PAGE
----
The model takes hazy images as input and produces a clean image as output. It consists of three modules:
- semantic module for extraction of the higher-level semantic features;
- global estimation module for predicting global features;
- color module for producing a clean image.
Figure 3. The pipeline of the proposed model
Semantic module. For extracting semantic features, a well-known image classification network VGG16 was chosen for its good performance and simplicity in design. The model has been extensively trained for object recognition task over 1,000 semantic categories. Next, considering that for the current image dehazing model, only semantics-related features are needed and not the exact labeling, the final dense and softmax layer of the VGG model was removed, and the output of its intermediate convolutional layers was used for semantic feature extraction.
Global estimation module. Next, the researchers use the semantic module for estimating a set of 32 global features. The aim here is to ensure that all valuable information from the global features, like ambient illumination or semantic context, inferred from scene semantics, will be used by the model. Then, the researchers adopt the confidence-weighted pooling technique. It enables the model to extract global features depending on the confidence level of semantic priors on local regions. As already discussed above, some object classes (e.g., sky, trees) are associated with higher confidence about their true color. So, the global pooling allows local features from these strongly confident semantic priors to be aggregated and broadcasted to other parts of an image.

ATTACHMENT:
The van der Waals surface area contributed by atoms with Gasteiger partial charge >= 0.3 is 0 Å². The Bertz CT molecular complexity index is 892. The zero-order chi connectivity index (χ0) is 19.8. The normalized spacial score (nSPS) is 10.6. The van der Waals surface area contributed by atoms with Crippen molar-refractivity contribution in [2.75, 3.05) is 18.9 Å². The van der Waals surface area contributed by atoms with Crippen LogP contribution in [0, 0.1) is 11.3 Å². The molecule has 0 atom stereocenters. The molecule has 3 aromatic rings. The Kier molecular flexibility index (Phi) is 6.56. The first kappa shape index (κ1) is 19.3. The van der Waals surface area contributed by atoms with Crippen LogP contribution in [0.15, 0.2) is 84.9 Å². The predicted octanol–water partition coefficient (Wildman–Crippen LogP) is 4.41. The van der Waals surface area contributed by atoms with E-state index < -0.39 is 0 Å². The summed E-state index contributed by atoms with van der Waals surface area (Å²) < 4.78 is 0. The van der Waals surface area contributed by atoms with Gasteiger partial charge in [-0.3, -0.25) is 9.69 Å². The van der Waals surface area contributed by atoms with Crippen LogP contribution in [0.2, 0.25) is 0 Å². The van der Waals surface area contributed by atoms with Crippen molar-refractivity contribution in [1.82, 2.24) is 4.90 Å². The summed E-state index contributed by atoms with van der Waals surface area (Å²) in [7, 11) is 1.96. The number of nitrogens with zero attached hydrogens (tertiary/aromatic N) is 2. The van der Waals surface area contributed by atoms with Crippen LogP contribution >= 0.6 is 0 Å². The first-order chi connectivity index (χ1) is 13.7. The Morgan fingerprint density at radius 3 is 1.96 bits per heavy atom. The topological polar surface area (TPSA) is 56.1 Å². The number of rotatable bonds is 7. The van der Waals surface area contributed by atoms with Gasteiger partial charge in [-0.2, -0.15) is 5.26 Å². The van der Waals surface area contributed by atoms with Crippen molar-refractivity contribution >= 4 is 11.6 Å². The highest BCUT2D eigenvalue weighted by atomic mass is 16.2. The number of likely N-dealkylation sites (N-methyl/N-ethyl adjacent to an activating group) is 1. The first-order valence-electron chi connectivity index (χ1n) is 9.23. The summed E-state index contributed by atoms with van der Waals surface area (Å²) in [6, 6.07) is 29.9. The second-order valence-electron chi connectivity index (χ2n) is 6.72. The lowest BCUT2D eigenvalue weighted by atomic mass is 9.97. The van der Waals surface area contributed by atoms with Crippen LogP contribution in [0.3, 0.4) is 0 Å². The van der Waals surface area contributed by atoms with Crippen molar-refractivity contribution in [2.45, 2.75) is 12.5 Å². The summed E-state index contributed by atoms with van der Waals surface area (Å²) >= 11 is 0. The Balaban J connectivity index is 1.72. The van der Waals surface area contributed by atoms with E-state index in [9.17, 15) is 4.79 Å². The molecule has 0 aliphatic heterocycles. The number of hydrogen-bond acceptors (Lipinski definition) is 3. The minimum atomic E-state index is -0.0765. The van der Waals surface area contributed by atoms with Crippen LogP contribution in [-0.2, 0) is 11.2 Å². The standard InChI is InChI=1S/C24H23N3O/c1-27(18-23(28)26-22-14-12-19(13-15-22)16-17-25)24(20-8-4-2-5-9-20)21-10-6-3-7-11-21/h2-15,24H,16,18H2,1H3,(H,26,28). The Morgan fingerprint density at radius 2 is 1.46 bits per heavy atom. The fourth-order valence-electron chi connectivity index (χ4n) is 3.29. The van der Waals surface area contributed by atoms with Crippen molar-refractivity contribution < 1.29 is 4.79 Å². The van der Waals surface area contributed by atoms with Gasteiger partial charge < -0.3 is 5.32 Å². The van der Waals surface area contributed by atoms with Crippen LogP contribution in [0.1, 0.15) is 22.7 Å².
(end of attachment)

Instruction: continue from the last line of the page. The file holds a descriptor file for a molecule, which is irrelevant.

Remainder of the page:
Color module. This module exploits the architecture of AOD-Net but takes as input not only hazy images but also semantic and global features, extracted from previous modules. The final output of this convolutional neural network is an RGB image of predicted clean scene.
Figure 4. Visual comparison with the state-of-the-art methods over
a dataset with color scale haze
Evaluating the model quantitatively and qualitatively
The performance of the semantic approach towards single image “dehazing” was quantitively evaluated and compared with the other state-of-the-art methods on synthetic hazy images. For that purpose, three indicators were used:
- mean squared error (MSE);
- peak signal to noise ratio (PSNR);
- structural similarity metrics (SSIM).
Tables below provide results of this comparison based on two different datasets: with color scale haze and with greyscale haze.
Table 1. Comparison of semantic approach (denoted as Ours) with the CNN models (listed on the left) and handcrafted priors methods (listed on the right) based on a dataset with color scale haze.
Table 2. Comparison of semantic approach (denoted as Ours) with the CNN models (listed on the left) and handcrafted priors methods (listed on the right) based on a dataset with greyscale haze.